Red Sox 4, Rays 2: It was mostly a bad night for the Rays, as starter Jake Faria and catcher Wilson Ramos both exited the game in the third inning with injuries. However, shortstop prospect Willy Adames crushed his first major league homer off of Chris Sale. Sale went 7 2/3 innings, giving up two runs (one earned) on four hits and two walks with nine strikeouts. He now holds a 2.17 ERA. Mookie Betts hit his major league-leading 16th homer of the season. Rafael Devers also went yard.

Marlins 5, Mets 1: Zack Wheeler pitched pretty well but the Mets just couldn’t swing the bats enough to support him. Wheeler struck out nine and gave up three runs (one earned) on seven hits with no walks over six innings. Caleb Smith was better, limiting the Mets to a lone run on three hits and two walks and eight strikeouts in 6 2/3 frames. Jose Bautista made his Mets debut, going 1-for-3 with a double.

Brewers 1, Diamondbacks 0: Another heart-breaker for the D-Backs. They have now lost six games in a row and 12 of their last 13. The Brewers’ lone run scored on a Domingo Santana sacrifice fly in the sixth inning. Jhoulys Chacin narrowly out-pitched Matt Koch and the Brewers’ bullpen took it from there. Matt Albers, Josh Hader, and Corey Knebel combined to hold the D-Backs scoreless for the final 12 outs. The first-place Brewers are 30-19. The Brewers might’ve scored more if not for Jarrod Dyson:

Rangers 6, Yankees 4: Jurickson Profar kicked things off for the Rangers with a three-run homer in the first inning. The Rangers scored two more in the second against Domingo German, who lasted 3 2/3 innings and was on the hook for all six runs in total. Cole Hamels held the Yankees to a pair of runs on four hits and two walks with seven strikeouts over seven innings. The two runs came on solo home runs from Gleyber Torres and Miguel Andujar. Austin Romine added two more in the eighth with a two-run shot off of Jake Diekman.

White Sox 3, Orioles 2: May continues to go well for James Shields, who now owns a 3.27 ERA in five starts this month (but a 4.62 ERA overall). He gave up only two runs on five hits and two walks with five strikeouts over seven innings. Kevin Gausman blanked the Sox over 6 1/3 innings on nine hits and a walk while striking out 10. Mark Trumbo went 3-for-3 with a pair of doubles and an RBI. Mychal Givens and Richard Bleier combined to fork over three runs to the White Sox in the bottom of the eighth inning, saddling Gausman with a no-decision.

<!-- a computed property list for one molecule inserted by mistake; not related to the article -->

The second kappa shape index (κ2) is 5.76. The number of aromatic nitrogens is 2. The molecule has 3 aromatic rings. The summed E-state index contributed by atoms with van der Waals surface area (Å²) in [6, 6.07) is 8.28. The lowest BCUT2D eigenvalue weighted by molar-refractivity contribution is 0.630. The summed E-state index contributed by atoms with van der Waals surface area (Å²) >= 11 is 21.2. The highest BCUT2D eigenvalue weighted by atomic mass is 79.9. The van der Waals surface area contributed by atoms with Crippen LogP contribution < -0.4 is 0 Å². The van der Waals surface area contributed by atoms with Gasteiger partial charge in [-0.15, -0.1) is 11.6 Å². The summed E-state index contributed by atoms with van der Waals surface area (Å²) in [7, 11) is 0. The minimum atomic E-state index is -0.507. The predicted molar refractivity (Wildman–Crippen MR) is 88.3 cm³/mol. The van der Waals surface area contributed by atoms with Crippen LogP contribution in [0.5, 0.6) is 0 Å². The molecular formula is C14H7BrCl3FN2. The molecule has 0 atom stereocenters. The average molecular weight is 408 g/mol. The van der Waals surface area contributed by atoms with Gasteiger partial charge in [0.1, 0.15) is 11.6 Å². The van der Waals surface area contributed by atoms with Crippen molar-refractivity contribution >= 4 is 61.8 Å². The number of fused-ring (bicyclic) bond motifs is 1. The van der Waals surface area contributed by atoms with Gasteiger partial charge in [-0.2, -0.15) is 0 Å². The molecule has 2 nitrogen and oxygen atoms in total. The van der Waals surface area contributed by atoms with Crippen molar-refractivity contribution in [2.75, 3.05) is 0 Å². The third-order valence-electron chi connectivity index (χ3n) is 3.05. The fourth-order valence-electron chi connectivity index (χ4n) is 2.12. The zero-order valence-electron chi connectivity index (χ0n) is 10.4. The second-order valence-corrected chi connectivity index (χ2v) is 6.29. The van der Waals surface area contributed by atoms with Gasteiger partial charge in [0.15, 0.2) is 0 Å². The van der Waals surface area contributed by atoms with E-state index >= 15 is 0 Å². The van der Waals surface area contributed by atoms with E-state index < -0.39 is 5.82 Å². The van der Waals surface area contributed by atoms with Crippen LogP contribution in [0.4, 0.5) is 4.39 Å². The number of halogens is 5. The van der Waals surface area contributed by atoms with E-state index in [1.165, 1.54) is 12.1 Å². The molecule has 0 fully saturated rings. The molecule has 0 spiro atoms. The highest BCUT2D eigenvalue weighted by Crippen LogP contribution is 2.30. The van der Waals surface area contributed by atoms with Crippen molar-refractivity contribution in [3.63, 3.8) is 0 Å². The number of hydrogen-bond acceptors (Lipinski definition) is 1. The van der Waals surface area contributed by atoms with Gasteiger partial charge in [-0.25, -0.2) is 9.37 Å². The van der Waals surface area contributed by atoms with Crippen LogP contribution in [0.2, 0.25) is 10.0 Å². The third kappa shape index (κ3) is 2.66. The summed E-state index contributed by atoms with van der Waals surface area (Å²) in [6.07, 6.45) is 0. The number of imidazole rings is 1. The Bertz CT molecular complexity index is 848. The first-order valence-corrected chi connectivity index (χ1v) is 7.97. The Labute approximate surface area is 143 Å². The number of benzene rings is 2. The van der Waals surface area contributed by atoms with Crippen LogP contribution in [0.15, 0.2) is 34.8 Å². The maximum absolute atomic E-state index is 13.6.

Twins 6, Tigers 0: Lance Lynn finally put together a good start for the Twins. He shut out the Tigers across 6 2/3 innings, yielding only five hits and a walk while striking out four. The effort lowered his ERA to 6.34. The Twins scored three runs in the fifth and seventh innings, providing more than enough run support. Brian Dozier knocked in three of those runs with a pair of doubles. Ehire Adrianza reached base three times and picked up a pair of RBI in the effort as well.

Astros 11, Giants 2: The Astros singled and doubled the Giants to death, pounding out 12 total hits, none of which went for more than two bases, and drew five walks. Gerrit Cole gave up two runs on four hits and three walks with eight striekouts in six innings. His ERA ballooned all the way up to 1.86. Each pitcher that entered the game for the Giants gave up at least one run. It wasn’t all bad for the Giants — at least Brandon Crawford got to homer off of brother-in-law Gerrit Cole.

Royals 5, Cardinals 1: The Royals got homers from Alex Gordon and Salvador Perez plus seven strong innings from Jason Hammel. Hammel gave up nine hits, walked none, and struck out six in the effort. On a lot of other nights, Luke Weaver would’ve had a W, but settled for the L with seven innings of three-run ball. He struck out eight. Yairo Munoz and Marcell Ozuna each collected three hits. Gordon and Alcides Escobar had three hits each for the Royals.

Mariners 3, Athletics 2 (10 innings): Guillermo Heredia broke a 2-2 tie in the top of the 10th with an RBI double. Edwin Diaz worked a perfect bottom half with a pair of strikeouts to close it out. Both starters — Trevor Cahill for the A’s and Mike Leake for the Mariners — pitched into the seventh inning and gave up two runs.

Dodgers 5, Rockies 3: Chris Taylor hit a go-ahead two-run home run in the bottom of the sixth and Yasiel Puig tacked on an insurance run with a solo homer. Ian Desmond went yard for the Rockies.